20 May 2010
Med Sci Monit 2010; 16(1): 60-65 :: ID: 880585
Background: Preterm babies are at high risk for adverse neurodevelopmental outcomes. Bipolar opinions can still be found on ultrasonography (US) and magnetic resonance imaging (MRI) in detecting brain injury. This study compared the usefulness of both imaging methods and assessed their value in long-term prognosis.
Material/Methods: Twenty-five infants were born between the 22nd and 32nd week of pregnancy: 12 girls, 13 boys. They underwent US examinations (1–12 times) and MRI at term equivalent. MRI was performed with a 1.5 T scanner without sedation. SE/T1-, T2 flair, FSE/T2-, GRE/T2*-weighted images, and DWI were obtained.
Results: MRI provided more details in 6/25 babies. In 1 baby, posterior fossa abnormalities were observed only on MRI. One MRI revealed thin, hypoplastic corpus callosum, while US showed only its anterior part. Cystic white matter lesions were not detected on US in 2 babies, 2 cysts were bilateral on MRI, while unilateral on US. Sonographic diagnosis of 1 cyst was ruled out by MRI. Posthemorrhagic lesions were found on MRI in 3 infants; in 2, they were bilateral; while on US they were unilateral. In 2, cerebellar hemorrhage was visualized only on MRI. In 1 baby, delay in myelination was observed at term equivalent.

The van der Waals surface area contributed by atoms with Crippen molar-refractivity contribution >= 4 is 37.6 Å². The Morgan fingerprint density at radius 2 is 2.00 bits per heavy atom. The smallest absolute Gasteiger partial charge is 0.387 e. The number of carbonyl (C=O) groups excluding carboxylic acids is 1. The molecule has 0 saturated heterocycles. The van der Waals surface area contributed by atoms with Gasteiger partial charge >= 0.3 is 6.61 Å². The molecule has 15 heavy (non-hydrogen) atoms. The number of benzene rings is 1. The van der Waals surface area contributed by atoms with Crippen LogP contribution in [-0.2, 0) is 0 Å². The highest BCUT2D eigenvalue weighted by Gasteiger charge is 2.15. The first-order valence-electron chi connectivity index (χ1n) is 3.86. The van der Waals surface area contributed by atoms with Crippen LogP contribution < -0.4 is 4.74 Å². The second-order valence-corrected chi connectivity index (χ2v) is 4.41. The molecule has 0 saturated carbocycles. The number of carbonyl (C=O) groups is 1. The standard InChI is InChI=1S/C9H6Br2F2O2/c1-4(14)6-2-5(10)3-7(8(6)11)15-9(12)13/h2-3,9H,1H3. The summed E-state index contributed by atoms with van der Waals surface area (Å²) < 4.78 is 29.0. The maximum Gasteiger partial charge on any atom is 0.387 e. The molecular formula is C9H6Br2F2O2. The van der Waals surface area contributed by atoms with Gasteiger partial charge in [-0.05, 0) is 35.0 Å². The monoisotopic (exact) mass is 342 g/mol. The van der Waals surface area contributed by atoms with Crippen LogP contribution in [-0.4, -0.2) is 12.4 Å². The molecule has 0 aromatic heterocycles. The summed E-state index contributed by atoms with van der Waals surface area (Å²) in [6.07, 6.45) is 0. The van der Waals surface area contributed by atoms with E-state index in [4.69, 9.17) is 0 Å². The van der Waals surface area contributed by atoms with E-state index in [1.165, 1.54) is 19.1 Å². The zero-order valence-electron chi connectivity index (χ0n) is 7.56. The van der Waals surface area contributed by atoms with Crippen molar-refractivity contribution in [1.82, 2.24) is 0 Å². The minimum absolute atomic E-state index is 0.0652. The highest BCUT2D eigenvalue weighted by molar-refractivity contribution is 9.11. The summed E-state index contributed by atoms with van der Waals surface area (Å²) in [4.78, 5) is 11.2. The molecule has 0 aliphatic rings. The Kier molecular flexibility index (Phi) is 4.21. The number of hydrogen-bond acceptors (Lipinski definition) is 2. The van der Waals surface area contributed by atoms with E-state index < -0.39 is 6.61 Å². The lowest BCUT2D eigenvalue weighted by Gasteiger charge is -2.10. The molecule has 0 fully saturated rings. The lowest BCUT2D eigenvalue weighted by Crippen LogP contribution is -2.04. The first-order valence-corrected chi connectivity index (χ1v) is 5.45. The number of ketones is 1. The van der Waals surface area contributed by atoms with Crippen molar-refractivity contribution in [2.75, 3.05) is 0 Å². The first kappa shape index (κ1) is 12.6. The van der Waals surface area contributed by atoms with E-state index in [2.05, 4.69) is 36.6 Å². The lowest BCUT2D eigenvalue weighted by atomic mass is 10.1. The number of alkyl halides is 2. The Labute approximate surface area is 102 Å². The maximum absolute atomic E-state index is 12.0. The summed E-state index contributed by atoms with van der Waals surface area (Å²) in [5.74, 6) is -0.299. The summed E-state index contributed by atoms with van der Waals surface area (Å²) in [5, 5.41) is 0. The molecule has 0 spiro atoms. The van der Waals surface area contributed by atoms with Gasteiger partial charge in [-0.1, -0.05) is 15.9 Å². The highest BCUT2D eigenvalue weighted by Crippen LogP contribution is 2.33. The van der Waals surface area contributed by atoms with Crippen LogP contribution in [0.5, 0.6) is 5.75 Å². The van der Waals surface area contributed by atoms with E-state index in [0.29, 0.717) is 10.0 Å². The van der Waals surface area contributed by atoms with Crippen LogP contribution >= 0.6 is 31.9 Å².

Conclusions: MRI at term equivalent proved to be a more sensitive method of detecting hypoxic-ischemic brain injury, cerebral hemorrhage, and congenital anomalies than serial US in preterm infants. Follow-up studies in 2 years will assess the natural history of brain lesions and correlate the neurologic status of children and their brain appearance.
Keywords: ultrasonography (US), Magnetic Resonance Imaging (MRI), Brain, preterm baby
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